An 18-year-old female patient presented with a chief complaint of nil mouth opening [Figure 1] since birth. She presented with gross facial deformity (bird facies), convex profile, retrognathic chin, micrognathia, double chin, decrease thyromental distance, decrease hyomental distance, and reduced lower facial height. On palpation no movement was elicited on the right joint and the left exhibited mild rotational movement only. She was diagnosed with the right bony temporomandibular joint ankylosis and left fibrous ankylosis of the TMJ. She gave a history of ankylosis release by gap arthroplasty in 2006 and placement of a distraction device in 2010 after which she developed reankylosis. Investigations taken include OPG and CT [Figure 2] to visualize the joint, assess the airway and for STL model printing [Figure 3]. CT revealed a bony ankylosis with respect to the right TMJ and well-defined glenoid fossa on the left side showing fibrous ankylosis, thereby eliminating the need for a surgical option for the left joint.

Figure 1:: Pre-operative restricted mouth opening.
Figure 2:: Pre-operative CT showing the ankylotic mass.
Figure 3:: Pre-operative stereolithographic model.

Considering the difficulty with the airway and the compliance of the patient, a meticulous planning was considered to release the ankylosis with interpositional arthroplasty using a temporalis myofascial flap and contralateral coronoidectomy was decided. With the difficult airway, the patient had a history of two failed attempts of blind intubation elsewhere; hence, the surgery was canceled twice. The patient was consented for tracheostomy if the fiber-optic intubation failed. The patient was prepared for GA and underwent fiber- optic nasotracheal intubation with no untoward events and tracheostomy was deferred.[1]

Blind intubation was described by W. Magill and E. S. Rowbotham, in 1921. The blind nasal intubation is done in awake patient. A well-lubricated nasotracheal tube is gently passed through the most patent nostril. The bevel of the tube should be pointing laterally so as to avoid trauma to concha. During the insertion of the nasotracheal tube, the patient’s head is extended, and the tracheal cartilage is pressed down gently. The tube is advanced while listening to the breath sounds and the advancement of tube is stopped before the bifurcation of trachea. The insertion of the nasotracheal tube is confirmed by bilateral lung auscultation and capnography.[2]

Fiber-optic intubation was first described by Peter Murphy, in 1967. It is a technique where a flexible endoscope with a tracheal tube loaded along its length is passed through the glottis. The tracheal tube is then pushed off the endoscope and inserted into the trachea, and the endoscope is withdrawn. The patient is awake during the entire procedure and is advised to breathe oronasally and to swallow continuously.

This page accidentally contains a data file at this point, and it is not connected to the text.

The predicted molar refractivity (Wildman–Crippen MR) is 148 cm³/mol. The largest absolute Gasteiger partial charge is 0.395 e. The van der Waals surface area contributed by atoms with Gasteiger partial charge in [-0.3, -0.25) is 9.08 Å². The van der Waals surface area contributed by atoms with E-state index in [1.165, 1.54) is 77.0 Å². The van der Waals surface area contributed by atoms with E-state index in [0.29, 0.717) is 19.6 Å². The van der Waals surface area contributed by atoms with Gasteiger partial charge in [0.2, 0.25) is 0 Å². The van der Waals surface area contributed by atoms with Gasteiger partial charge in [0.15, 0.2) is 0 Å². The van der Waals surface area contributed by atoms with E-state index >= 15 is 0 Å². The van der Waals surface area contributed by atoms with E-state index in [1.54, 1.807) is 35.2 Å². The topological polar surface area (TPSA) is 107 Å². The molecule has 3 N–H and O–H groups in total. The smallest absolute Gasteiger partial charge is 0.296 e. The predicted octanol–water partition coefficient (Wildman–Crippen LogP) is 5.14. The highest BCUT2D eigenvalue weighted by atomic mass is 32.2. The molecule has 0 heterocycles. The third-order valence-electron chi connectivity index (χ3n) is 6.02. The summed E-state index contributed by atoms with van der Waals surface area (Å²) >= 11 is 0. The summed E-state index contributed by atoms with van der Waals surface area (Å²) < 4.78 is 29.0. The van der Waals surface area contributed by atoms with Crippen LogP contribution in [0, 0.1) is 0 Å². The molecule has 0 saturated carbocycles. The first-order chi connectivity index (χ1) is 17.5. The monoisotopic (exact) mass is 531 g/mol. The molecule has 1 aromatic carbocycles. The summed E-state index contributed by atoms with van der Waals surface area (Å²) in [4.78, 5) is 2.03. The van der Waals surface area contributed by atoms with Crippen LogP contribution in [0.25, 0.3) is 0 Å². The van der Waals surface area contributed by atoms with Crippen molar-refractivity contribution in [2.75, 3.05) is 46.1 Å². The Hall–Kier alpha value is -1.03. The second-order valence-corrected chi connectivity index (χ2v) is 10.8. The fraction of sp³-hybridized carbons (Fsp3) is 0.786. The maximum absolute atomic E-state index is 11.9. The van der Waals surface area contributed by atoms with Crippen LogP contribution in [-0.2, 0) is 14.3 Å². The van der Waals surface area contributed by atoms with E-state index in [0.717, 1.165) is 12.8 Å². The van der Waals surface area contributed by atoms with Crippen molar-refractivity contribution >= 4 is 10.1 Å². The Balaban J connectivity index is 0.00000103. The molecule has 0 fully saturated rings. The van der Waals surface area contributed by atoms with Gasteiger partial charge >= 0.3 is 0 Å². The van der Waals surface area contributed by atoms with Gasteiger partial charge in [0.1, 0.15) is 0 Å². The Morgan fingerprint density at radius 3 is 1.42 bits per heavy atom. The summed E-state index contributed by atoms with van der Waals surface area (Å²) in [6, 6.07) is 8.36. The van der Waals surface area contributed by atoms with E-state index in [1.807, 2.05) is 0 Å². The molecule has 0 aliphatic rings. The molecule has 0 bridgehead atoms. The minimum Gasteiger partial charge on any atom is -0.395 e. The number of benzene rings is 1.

An inverted hockey stick incision with temporal extension was used. On reaching the temporoparietal fascial layer, the superficial temporal artery and vein were identified.[3] Above the zygomatic arch, the superficial layer of the temporal fascia was incised in an oblique line running from the tragus to the superior temporal line. This incision was parallel to the inverted hockey stick incision. A mosquito hemostat was used to dissect bluntly along the external auditory canal in an anterior-medial direction to the level of the temporomandibular joint capsule. While elevating this “pocket,” we used a blade to extend the fascial release to the most inferior part of the tragus. This technique allowed us to retract the superficial temporal vessels anteriorly and preserve this vital pedicle of our temporal fascial flap [Figure 4].[4] Approximately 1 cm of bony mass causing ankylosis was removed using piezo [Figures 5 and 6]. A trial mouth opening brought about a 20 mm and henceforth the contralateral coronoidectomy was decided to be performed. The contralateral coronoid process was exposed through intra-oral approach followed by stripping temporalis attachment. Coronoid was held with Kocher’s forcep and the osteotomy cut was made extending from the depth of sigmoid notch to the anterior border of ramus. After the osteotomy was completed, the coronoid was removed. Closure was done with 3.0 Vicryl.

Figure 4:: Temporalis myofascial flap elevation.
Figure 5:: Removal of ankylotic mass through osteotomy cuts.
Figure 6:: Excised ankylotic mass.

Further the Interpositional arthroplasty was done using the pedicled Temporalis myofascial flap by tunnelling through the zygomatic arch [Figure 7]. Haemostasis was secured and a drain was placed. The wound was closed layer by layer using with 3.0 Vicryl and 4.0 Ethilon after noting intraoperative passive mouth opening.

Figure 7:: Temporalis myofascial flap as an interpositional flap that is lining the cavity.